• Increase Enforcement of Quality of All Risk Disclosures. For climate risk disclosures to be meaningful, the SEC likely needs to “up its game” on enforcement of existing requirements on Risks and Critical Estimates given that what investors are seeking on sensitivity analysis related to climate risk is not different than what they have sought on other material risks and uncertainties. For it too work for climate it needs to work for other risk disclosures. 
  • Filed versus Furnished. ESG and climate disclosure should be filed rather than furnished. Without being filed, the quality of the information will not be sufficiently reliable for investors.
  • Everyone Reports. If disclosures are financially material, they should be required by all companies irrespective of size, but we would support a phased approach to develop market consensus on practices.
  • Minimum Standards. We do not support minimum standards as they quickly become the maximum disclosures. We would support an evolutionary process, but disclosures must be meaningful with a path toward more complete disclosures.
  • Comply or Explain. We do not support a comply-or-explain approach as there is never  compliance nor explanation. This is a false choice.
  • Enforcement. The SEC’s enforcement on climate disclosures should be no different than other information provided in the same venues.
  • Public versus Private. Climate disclosures are value relevant to both private and public companies.
  • Assurance. The level of “assurance” (as in audit assurance) depends on the location of the information. Investors differ on who they think should be responsible—not necessarily auditors—as they worry auditors may not have the necessary underlying functional expertise, and auditors are traditionally opposed to providing assurance on forward-looking information.  Our investor survey suggests greater support for verification from those with the underlying ESG expertise.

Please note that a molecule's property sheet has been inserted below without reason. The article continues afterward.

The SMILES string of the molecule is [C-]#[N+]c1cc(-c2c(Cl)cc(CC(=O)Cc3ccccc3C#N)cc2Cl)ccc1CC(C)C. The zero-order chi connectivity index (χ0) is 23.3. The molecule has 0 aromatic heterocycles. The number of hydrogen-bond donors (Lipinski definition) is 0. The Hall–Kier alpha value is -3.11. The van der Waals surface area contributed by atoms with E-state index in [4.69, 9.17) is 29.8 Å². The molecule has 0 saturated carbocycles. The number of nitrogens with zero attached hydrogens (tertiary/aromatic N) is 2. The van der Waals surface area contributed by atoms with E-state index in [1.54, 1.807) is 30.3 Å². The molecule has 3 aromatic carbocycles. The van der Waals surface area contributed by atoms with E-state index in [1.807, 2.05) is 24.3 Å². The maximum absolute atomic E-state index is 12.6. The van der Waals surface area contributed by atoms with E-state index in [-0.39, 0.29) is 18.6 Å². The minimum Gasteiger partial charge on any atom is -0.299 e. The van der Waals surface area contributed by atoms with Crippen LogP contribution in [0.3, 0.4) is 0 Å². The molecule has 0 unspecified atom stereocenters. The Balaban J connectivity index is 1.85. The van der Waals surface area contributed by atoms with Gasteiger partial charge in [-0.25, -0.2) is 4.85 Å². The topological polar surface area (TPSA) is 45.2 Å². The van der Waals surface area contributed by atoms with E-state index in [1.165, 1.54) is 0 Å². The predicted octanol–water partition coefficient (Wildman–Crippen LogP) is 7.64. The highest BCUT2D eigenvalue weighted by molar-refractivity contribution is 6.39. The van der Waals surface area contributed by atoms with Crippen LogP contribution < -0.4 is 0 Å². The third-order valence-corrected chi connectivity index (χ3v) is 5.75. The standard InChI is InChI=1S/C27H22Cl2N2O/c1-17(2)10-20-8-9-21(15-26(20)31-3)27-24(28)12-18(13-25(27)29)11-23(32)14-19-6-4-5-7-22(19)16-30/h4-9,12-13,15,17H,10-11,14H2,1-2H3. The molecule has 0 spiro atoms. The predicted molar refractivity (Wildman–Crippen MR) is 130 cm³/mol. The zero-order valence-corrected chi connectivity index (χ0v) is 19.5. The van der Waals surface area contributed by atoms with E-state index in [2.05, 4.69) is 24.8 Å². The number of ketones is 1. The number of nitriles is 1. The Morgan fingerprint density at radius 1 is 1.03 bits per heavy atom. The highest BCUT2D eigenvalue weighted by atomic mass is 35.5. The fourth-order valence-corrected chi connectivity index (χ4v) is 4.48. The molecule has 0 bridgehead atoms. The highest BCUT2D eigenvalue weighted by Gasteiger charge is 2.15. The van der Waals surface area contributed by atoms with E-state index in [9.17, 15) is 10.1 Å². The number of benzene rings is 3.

• Management Attestation. Management attestation (internal controls over financial reporting or disclosure controls and procedures) depends on location and may need to be evolutionary.
  • Linking to Compensation. We support management accountability and linkage of risk management to compensation, but linkage to compensation may need to evolve based on the evolution in the disclosures.
  • Industry Specific. Investors always prefer industry-specific guidance. Given the very different ways in which climate may affect companies, it seems preferable to develop industry-specific standards. We support disclosure of common metrics across industries complemented by industry-specific metrics.

Time for SEC to Act

Governments, companies, and investors increasingly are making commitments to a lower-carbon world, for example, with net-zero 2050 commitments. Such a transition to a lower-carbon economy will have a significant impact on the global economy, with the US economy being no exception. It is time for the SEC to take the lead.


Photo Credit @ Getty Images / Andriy Onufriyenko

About the Author(s)
Sandy Peters, CPA, CFA

Sandy Peters, CFA, is head of financial reporting policy and serves as spokesperson for CFA Institute to key financial reporting standard setters including the IASB, FASB, and the US Securities and Exchange Commission. She holds the Certified Public Accountant (CPA) designation.